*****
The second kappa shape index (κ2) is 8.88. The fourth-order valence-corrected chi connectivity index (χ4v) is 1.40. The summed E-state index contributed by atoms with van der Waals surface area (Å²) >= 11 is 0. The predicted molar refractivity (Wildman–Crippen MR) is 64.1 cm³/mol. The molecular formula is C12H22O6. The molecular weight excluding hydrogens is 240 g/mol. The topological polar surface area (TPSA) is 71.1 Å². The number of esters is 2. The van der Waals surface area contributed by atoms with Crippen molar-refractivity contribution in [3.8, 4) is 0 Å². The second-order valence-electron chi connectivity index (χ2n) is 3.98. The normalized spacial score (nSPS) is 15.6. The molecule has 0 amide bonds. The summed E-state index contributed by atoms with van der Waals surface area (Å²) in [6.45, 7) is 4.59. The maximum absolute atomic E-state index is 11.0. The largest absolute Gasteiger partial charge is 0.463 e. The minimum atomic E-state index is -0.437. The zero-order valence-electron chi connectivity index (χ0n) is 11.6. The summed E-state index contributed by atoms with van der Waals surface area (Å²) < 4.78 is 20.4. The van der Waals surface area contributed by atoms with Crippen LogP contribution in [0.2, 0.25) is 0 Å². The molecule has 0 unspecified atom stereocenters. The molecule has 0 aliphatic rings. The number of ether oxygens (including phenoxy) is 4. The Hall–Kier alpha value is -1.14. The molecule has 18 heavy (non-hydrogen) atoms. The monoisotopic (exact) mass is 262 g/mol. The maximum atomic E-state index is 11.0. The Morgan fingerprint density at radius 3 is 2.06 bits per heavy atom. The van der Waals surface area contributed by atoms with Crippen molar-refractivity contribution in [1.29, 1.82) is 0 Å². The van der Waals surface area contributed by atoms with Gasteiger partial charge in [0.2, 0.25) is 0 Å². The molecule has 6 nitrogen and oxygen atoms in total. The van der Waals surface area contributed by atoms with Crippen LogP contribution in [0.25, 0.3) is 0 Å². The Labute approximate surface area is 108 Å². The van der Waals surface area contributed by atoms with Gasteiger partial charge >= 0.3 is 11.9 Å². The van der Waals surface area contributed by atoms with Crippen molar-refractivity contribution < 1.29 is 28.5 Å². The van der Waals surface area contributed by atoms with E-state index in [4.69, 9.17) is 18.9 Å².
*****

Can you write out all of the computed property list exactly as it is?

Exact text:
The second kappa shape index (κ2) is 8.88. The fourth-order valence-corrected chi connectivity index (χ4v) is 1.40. The summed E-state index contributed by atoms with van der Waals surface area (Å²) >= 11 is 0. The predicted molar refractivity (Wildman–Crippen MR) is 64.1 cm³/mol. The molecular formula is C12H22O6. The molecular weight excluding hydrogens is 240 g/mol. The topological polar surface area (TPSA) is 71.1 Å². The number of esters is 2. The van der Waals surface area contributed by atoms with Crippen molar-refractivity contribution in [3.8, 4) is 0 Å². The second-order valence-electron chi connectivity index (χ2n) is 3.98. The normalized spacial score (nSPS) is 15.6. The molecule has 0 amide bonds. The summed E-state index contributed by atoms with van der Waals surface area (Å²) in [6.45, 7) is 4.59. The maximum absolute atomic E-state index is 11.0. The largest absolute Gasteiger partial charge is 0.463 e. The minimum atomic E-state index is -0.437. The zero-order valence-electron chi connectivity index (χ0n) is 11.6. The summed E-state index contributed by atoms with van der Waals surface area (Å²) < 4.78 is 20.4. The van der Waals surface area contributed by atoms with Crippen LogP contribution in [0.2, 0.25) is 0 Å². The molecule has 0 unspecified atom stereocenters. The molecule has 0 aliphatic rings. The number of ether oxygens (including phenoxy) is 4. The Hall–Kier alpha value is -1.14. The molecule has 18 heavy (non-hydrogen) atoms. The monoisotopic (exact) mass is 262 g/mol. The maximum atomic E-state index is 11.0. The Morgan fingerprint density at radius 3 is 2.06 bits per heavy atom. The van der Waals surface area contributed by atoms with Crippen molar-refractivity contribution in [1.29, 1.82) is 0 Å². The van der Waals surface area contributed by atoms with Gasteiger partial charge in [0.2, 0.25) is 0 Å². The molecule has 6 nitrogen and oxygen atoms in total. The van der Waals surface area contributed by atoms with Crippen LogP contribution in [0.25, 0.3) is 0 Å². The Labute approximate surface area is 108 Å². The van der Waals surface area contributed by atoms with Gasteiger partial charge >= 0.3 is 11.9 Å². The van der Waals surface area contributed by atoms with Crippen molar-refractivity contribution < 1.29 is 28.5 Å². The van der Waals surface area contributed by atoms with E-state index in [4.69, 9.17) is 18.9 Å².